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|Moving ....should I take fish too ?|
We are planning to move from Indianapolis to Las Vegas. I have 11 tanks of various sizes and configurations I plan to take with us. I have fish in 8 of these tanks and I would like to take them if I could do it safely. Moving the tanks won't be a problem since we have friends who move machinery,heavy equipment,valuable collections and antiques from estate sales. The main issue is I may have to go before the rest of the family to help set up the new shop and probably would not be involved in any of the move at all. Can I move the fish safely? Any ideas would be greatly appreciated.
|Posted 20-Jul-2010 20:20|
Small Fry with Ketchup
We've moved our fish a lot over the past 4 years. Nothing as long distance as what you're planning however. In one case they had to be left in transport containers for 2 days until the power was turned on at the new place.
I'd say first decide which fish you're really attached to and want to move. If there are some you'd be willing to sell to a LFS you might reduce the hassle.
At our local fish auction a few moths ago we saw these breathable bags make an appearance on australian shores. They sell for 80 cents each here, I'm sure they'd be cheaper in the good old USA. I'm sure they'd make the move a LOT easier.
If you don't have styro boxes or coolers for the fish, check with some restaurants or small grocers in your area. Frequently they get shipments in styro boxes which the might let you have if they'd otherwise be headed to the landfill. Even your LFS might have some they'd be willing to let you have. Otherwise large cardboard box filled with old styro noodles, or even newspaper can help maintain temperature. Make sure whatever vehicle the fish are transported in maintains a steady temperature, even if the temp is slightly below their normal tank temp. Fluctuating temps can be bad worse than a slightly lower temperature.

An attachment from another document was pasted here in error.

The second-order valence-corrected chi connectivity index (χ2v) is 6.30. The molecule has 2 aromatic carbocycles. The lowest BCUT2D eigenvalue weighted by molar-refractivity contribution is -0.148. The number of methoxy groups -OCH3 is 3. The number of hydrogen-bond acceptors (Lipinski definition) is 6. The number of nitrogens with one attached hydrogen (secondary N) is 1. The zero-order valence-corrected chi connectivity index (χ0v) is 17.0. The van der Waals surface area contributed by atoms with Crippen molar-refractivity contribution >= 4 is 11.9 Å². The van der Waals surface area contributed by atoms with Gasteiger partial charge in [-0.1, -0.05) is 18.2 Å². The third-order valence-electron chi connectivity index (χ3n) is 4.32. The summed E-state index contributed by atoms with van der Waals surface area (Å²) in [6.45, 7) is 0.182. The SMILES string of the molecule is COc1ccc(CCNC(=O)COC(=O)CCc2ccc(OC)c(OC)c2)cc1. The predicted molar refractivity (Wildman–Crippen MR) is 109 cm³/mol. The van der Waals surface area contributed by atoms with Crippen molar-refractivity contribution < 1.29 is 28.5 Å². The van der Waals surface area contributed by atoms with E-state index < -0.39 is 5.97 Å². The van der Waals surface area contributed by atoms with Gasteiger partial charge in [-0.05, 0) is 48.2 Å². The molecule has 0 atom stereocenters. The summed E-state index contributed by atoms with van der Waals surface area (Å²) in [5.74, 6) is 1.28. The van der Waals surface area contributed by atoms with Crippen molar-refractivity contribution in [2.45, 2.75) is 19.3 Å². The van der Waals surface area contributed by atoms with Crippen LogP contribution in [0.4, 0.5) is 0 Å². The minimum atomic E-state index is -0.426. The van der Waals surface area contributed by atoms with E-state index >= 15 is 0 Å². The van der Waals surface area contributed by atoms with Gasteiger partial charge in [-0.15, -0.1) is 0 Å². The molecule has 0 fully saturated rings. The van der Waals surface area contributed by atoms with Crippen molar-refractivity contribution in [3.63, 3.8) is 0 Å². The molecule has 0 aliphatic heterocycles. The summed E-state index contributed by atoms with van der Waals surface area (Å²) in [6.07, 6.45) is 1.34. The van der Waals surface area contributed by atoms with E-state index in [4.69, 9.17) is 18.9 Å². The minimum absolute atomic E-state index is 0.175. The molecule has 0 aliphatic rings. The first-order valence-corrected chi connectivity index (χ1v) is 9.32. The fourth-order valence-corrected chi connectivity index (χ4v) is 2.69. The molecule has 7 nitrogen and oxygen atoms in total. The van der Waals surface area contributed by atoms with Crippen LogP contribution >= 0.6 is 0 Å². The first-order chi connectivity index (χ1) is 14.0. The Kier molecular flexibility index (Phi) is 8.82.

If you're not going to be involved, make sure you leave detailed instructions on bagging netting ect for the family. Make sure the fish aren't fed the day before transport. Excess waste in their system just ends up in the bags during the trip.
Also don't forget to treat your filter material just like the fish. Give it a rinse in used tank water a few weeks before the trip, but let the good stuff grow back before transport. Have filter material in a bucket with just enough water over it to keep material wet (but not slosh over the sides). Movement while driving will hopefully keep the bacteria alive. Dose with some Cycle once you set up the tanks just to give the bacteria an edge.
Keeping any decor, plants, rocks, gravel ect in a bit of water like the filter media may help keep the bacteria alive as well.
Also, water will be different between the two places, make sure you give the fish a good long acclimatization period. Use drip method if you can.
That's all I can think of for now . Good luck!
|Posted 20-Jul-2010 22:38|
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